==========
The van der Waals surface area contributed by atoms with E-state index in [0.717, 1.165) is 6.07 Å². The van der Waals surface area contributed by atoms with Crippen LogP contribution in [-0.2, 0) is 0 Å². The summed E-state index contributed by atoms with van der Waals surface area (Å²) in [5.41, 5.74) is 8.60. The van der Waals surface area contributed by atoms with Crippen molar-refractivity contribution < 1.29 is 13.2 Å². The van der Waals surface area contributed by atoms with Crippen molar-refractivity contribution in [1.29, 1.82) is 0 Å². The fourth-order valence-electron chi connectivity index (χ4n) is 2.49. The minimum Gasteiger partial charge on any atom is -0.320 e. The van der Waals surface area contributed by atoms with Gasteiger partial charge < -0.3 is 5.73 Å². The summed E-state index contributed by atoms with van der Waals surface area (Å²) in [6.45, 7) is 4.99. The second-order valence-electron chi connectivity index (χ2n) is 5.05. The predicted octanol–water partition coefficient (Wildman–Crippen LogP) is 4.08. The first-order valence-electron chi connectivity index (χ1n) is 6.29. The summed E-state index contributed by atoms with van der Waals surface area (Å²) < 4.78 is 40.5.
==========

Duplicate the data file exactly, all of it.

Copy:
The van der Waals surface area contributed by atoms with E-state index in [0.717, 1.165) is 6.07 Å². The van der Waals surface area contributed by atoms with Crippen LogP contribution in [-0.2, 0) is 0 Å². The summed E-state index contributed by atoms with van der Waals surface area (Å²) in [5.41, 5.74) is 8.60. The van der Waals surface area contributed by atoms with Crippen molar-refractivity contribution < 1.29 is 13.2 Å². The van der Waals surface area contributed by atoms with Crippen molar-refractivity contribution in [1.29, 1.82) is 0 Å². The fourth-order valence-electron chi connectivity index (χ4n) is 2.49. The minimum Gasteiger partial charge on any atom is -0.320 e. The van der Waals surface area contributed by atoms with Gasteiger partial charge < -0.3 is 5.73 Å². The summed E-state index contributed by atoms with van der Waals surface area (Å²) in [6.45, 7) is 4.99. The second-order valence-electron chi connectivity index (χ2n) is 5.05. The predicted octanol–water partition coefficient (Wildman–Crippen LogP) is 4.08. The first-order valence-electron chi connectivity index (χ1n) is 6.29. The summed E-state index contributed by atoms with van der Waals surface area (Å²) < 4.78 is 40.5.